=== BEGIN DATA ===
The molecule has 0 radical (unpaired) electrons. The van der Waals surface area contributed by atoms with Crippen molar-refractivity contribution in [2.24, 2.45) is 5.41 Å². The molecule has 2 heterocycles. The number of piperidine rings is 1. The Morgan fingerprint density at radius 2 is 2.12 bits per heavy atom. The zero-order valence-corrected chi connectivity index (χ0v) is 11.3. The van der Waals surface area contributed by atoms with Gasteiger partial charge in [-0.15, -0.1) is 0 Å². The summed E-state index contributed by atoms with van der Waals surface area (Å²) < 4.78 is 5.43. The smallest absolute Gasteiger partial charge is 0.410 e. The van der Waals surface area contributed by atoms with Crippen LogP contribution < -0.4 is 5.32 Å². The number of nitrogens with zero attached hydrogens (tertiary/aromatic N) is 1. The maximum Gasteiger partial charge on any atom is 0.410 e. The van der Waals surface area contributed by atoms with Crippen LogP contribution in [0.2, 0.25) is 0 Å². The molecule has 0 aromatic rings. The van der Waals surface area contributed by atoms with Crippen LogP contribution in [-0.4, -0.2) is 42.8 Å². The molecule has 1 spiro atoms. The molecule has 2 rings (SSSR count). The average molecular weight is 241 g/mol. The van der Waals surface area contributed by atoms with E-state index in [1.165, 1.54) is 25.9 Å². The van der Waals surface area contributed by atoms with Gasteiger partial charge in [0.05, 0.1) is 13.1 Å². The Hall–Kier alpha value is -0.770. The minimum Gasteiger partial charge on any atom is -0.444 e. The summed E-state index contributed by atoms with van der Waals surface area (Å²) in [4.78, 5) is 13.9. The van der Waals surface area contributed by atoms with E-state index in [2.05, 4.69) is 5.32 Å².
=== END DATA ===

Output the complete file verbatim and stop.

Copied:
The molecule has 0 radical (unpaired) electrons. The van der Waals surface area contributed by atoms with Crippen molar-refractivity contribution in [2.24, 2.45) is 5.41 Å². The molecule has 2 heterocycles. The number of piperidine rings is 1. The Morgan fingerprint density at radius 2 is 2.12 bits per heavy atom. The zero-order valence-corrected chi connectivity index (χ0v) is 11.3. The van der Waals surface area contributed by atoms with Gasteiger partial charge in [-0.15, -0.1) is 0 Å². The summed E-state index contributed by atoms with van der Waals surface area (Å²) < 4.78 is 5.43. The smallest absolute Gasteiger partial charge is 0.410 e. The van der Waals surface area contributed by atoms with Crippen LogP contribution < -0.4 is 5.32 Å². The number of nitrogens with zero attached hydrogens (tertiary/aromatic N) is 1. The maximum Gasteiger partial charge on any atom is 0.410 e. The van der Waals surface area contributed by atoms with Crippen LogP contribution in [0.2, 0.25) is 0 Å². The molecule has 0 aromatic rings. The van der Waals surface area contributed by atoms with Crippen LogP contribution in [-0.4, -0.2) is 42.8 Å². The molecule has 1 spiro atoms. The molecule has 2 rings (SSSR count). The average molecular weight is 241 g/mol. The van der Waals surface area contributed by atoms with E-state index in [1.165, 1.54) is 25.9 Å². The van der Waals surface area contributed by atoms with Gasteiger partial charge in [0.05, 0.1) is 13.1 Å². The Hall–Kier alpha value is -0.770. The minimum Gasteiger partial charge on any atom is -0.444 e. The summed E-state index contributed by atoms with van der Waals surface area (Å²) in [4.78, 5) is 13.9. The van der Waals surface area contributed by atoms with E-state index in [2.05, 4.69) is 5.32 Å².